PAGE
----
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Doing that involves clicking on the square point corresponding to the 900mV reading (marked in red) along the (horizontal) X-axis. Now drag the point upwards along the Y-axis until you are close to the GPU core clock frequency value (marked in green) we had noted in Step 2.

It’s a good idea to go a notch or two below the target frequency to benefit system stability.

Step 6: Apply the New Voltage Curve


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Click on the check mark button in the main MSI Afterburner utility window to apply the new voltage curve. This will cause the frequency/voltage curve to go flat beyond the 900mV mark.


You can also verify this by showing the Curve readout instead of the GPU clock frequency offset (highlighted in green).

Step 7: Testing GPU for Stability


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The best way to validate the GPU undervolt is to run a graphics card-specific stress test with a low tolerance for system instability. The 3D Mark Time Spy Extreme benchmark is ideal for this purpose. Choose the Time Spy Extreme Stress Test option and watch out for graphical glitches while it runs.

The Time Spy stress test will also provide a frame rate stability metric at the end. You want to score at least 97 percent.

If you own a modern GPU capable of ray tracing, you might additionally want to run the 3D Mark Port Royal stress test. It is optimized to push the ray tracing ASIC cores to their limits and, therefore, an important tool for GPUs outfitted with ray-tracing capabilities.



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If your GPU is starved for voltage, this will either manifest as graphical issues or cause the benchmark to error out. Your operating system might crash in the worst-case scenario, but the lack of voltage won’t harm your hardware.

If you experience such issues, repeat Step 5 while increasing the voltage value by 25mV. For example, we would increase our GPU voltage to 925mV if 900mV caused system instability or graphical issues.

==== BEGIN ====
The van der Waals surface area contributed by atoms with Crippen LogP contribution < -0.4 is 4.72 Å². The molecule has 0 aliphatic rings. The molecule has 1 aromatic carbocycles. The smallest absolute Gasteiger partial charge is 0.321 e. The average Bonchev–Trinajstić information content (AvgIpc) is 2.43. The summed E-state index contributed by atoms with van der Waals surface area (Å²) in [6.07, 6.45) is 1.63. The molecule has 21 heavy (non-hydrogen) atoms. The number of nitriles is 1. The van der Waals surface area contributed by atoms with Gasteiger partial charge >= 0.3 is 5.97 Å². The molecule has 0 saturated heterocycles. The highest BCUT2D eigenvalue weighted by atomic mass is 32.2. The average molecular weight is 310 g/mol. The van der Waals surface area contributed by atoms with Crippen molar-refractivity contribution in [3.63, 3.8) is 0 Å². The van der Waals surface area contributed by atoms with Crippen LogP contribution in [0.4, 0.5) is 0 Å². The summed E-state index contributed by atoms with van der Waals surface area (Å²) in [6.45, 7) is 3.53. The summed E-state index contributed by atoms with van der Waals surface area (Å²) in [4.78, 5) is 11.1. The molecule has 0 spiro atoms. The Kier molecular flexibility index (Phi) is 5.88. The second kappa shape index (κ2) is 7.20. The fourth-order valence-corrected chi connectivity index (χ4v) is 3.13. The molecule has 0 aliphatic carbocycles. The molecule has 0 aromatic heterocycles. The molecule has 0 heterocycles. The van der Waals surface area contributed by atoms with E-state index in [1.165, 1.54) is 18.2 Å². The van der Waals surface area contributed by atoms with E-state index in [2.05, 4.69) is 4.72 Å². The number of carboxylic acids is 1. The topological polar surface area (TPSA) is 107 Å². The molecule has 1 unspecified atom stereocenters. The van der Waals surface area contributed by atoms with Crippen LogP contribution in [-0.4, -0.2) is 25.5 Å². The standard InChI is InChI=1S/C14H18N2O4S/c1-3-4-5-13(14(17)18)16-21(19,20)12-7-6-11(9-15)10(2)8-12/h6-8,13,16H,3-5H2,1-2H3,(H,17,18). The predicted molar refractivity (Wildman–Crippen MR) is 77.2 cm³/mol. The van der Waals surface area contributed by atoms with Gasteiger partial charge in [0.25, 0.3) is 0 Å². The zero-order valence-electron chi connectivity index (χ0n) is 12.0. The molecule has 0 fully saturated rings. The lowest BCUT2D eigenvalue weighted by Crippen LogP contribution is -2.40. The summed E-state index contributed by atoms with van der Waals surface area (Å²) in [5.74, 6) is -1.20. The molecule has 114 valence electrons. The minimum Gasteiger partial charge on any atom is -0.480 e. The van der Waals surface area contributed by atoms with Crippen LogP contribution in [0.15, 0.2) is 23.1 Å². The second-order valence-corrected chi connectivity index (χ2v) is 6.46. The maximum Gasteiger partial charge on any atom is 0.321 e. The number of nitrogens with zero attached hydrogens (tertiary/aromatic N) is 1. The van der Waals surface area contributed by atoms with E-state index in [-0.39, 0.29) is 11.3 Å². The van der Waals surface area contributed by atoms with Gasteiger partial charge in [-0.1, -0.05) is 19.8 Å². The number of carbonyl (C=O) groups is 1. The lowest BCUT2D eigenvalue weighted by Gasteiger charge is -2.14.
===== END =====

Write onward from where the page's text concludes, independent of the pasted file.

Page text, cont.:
Related: How to Safely Stress Test Your Overclocked CPU, GPU, and RAM

Step 7: Reduce GPU Voltage Further


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Alternatively, if your GPU can handle 900mV with ease, you might want to repeat Step 5 with the GPU voltage set to 875mV, followed by another round of stress testing. Once you find the point of failure for your GPU, revert to the last stable (or second to last, to be safe) voltage and follow it up with extensive testing with demanding games.


Run your favorite games for a couple of hours, at least before validating these settings.

Once you are satisfied, save the underclock to one of the five preset Afterburner profiles. Clicking on the Windows icon (refer to the image above) automatically applies the undervolt at system start-up. This way, you don’t have to keep MSI Afterburner open to reap the benefits of the GPU undervolt.

Enjoy Silent Operation and Longer GPU Life

There isn’t much more to GPU undervolting. This should not only make your graphics card run cooler and quieter but should also prolong its lifespan. Running at a stable, locked frequency also has additional benefits, such as improved and consistent frame-pacing. This eliminates micro-stutters.

What’s more, modern GPUs (those featuring NVIDIA Boost, for example) tend to run at higher clock speeds when the GPU runs cooler. In some cases, this might even result in better than stock performance.